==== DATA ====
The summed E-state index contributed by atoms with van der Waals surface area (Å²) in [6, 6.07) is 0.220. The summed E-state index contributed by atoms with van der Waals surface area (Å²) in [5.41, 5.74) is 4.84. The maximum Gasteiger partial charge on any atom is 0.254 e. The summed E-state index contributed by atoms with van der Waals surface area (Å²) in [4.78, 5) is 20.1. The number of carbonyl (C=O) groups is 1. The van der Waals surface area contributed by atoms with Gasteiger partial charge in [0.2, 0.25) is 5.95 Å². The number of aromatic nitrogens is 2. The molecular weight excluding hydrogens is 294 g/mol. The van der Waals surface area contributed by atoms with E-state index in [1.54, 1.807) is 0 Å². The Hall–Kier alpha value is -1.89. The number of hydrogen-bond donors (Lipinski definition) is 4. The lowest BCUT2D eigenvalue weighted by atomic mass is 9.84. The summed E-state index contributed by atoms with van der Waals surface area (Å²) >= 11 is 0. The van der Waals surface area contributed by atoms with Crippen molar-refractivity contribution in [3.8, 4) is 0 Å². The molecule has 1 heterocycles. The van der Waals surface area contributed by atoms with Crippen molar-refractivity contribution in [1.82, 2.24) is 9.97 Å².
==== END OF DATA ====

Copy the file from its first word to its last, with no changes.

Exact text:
The summed E-state index contributed by atoms with van der Waals surface area (Å²) in [6, 6.07) is 0.220. The summed E-state index contributed by atoms with van der Waals surface area (Å²) in [5.41, 5.74) is 4.84. The maximum Gasteiger partial charge on any atom is 0.254 e. The summed E-state index contributed by atoms with van der Waals surface area (Å²) in [4.78, 5) is 20.1. The number of carbonyl (C=O) groups is 1. The van der Waals surface area contributed by atoms with Gasteiger partial charge in [0.2, 0.25) is 5.95 Å². The number of aromatic nitrogens is 2. The molecular weight excluding hydrogens is 294 g/mol. The van der Waals surface area contributed by atoms with E-state index in [1.54, 1.807) is 0 Å². The Hall–Kier alpha value is -1.89. The number of hydrogen-bond donors (Lipinski definition) is 4. The lowest BCUT2D eigenvalue weighted by atomic mass is 9.84. The summed E-state index contributed by atoms with van der Waals surface area (Å²) >= 11 is 0. The van der Waals surface area contributed by atoms with Crippen molar-refractivity contribution in [3.8, 4) is 0 Å². The molecule has 1 heterocycles. The van der Waals surface area contributed by atoms with Crippen molar-refractivity contribution in [1.82, 2.24) is 9.97 Å².